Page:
Objectives: To show the utility of combining routinely collected data with geographic location using a Geographic Information System (GIS) in order to facilitate a data-driven approach to identifying potential gaps in access to emergency obstetric care within a rural Rwandan health district. Methods: Total expected births in 2009 at sub-district levels were estimated using community health worker collected population data. Clinical data were extracted from birth registries at eight health centres (HCs) and the district hospital (DH). C-section rates as a proportion of total expected births were mapped by cell. Peri-partum foetal mortality rates per facility-based births, as well as the rate of uterine rupture as an indication for C-section, were compared between areas of low and high C-section rates. Results: The lowest C-section rates were found in the more remote part of the hospital catchment area. The sector with significantly lower C-section rates had significantly higher facility-based peri-partum foetal mortality and incidence of uterine rupture than the sector with the highest C-section rates (P < 0.034). Conclusions: This simple approach for geographic monitoring and evaluation leveraging existing health service and GIS data facilitated evidence-based decision making and represents a feasible approach to further strengthen local data-driven decisions for resource allocation and quality improvement.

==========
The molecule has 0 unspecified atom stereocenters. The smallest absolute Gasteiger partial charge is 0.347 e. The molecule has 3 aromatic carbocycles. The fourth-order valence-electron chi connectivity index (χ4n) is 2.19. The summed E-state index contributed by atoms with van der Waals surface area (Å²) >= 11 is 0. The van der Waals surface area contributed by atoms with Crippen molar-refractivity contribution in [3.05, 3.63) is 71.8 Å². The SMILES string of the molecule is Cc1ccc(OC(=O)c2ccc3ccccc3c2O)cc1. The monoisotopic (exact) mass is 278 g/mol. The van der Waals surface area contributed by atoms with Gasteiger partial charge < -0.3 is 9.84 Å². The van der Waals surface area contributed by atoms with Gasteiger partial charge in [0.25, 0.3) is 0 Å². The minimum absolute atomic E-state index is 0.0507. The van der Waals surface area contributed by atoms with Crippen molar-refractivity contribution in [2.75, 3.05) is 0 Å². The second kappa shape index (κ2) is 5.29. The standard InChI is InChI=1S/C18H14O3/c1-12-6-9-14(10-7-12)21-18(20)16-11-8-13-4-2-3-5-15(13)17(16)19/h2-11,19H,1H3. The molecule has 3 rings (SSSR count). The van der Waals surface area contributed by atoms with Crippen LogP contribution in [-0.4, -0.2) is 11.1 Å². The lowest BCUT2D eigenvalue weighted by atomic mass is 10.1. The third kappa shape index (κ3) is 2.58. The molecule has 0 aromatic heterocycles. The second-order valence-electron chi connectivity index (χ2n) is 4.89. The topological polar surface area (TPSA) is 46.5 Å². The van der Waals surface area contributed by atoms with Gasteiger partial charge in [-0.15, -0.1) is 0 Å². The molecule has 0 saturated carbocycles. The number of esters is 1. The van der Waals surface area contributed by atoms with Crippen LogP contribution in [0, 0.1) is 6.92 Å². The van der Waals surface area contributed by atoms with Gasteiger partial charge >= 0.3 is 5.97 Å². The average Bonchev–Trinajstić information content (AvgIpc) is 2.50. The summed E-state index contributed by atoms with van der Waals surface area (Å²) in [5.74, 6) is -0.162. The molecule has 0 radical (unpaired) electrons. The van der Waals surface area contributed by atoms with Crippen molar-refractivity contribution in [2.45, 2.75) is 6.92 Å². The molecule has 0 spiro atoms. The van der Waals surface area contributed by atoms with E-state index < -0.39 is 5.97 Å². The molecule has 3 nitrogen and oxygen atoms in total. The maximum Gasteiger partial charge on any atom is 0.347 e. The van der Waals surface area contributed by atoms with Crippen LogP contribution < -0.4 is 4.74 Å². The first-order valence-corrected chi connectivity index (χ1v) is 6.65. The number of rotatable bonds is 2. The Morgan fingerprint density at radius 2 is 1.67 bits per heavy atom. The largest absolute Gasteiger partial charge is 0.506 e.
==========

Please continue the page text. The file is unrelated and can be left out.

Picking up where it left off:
- Access to health care
- Geographic information systems
- Maternal mortality
- Regional health planning
ASJC Scopus subject areas
- Public Health, Environmental and Occupational Health
- Infectious Diseases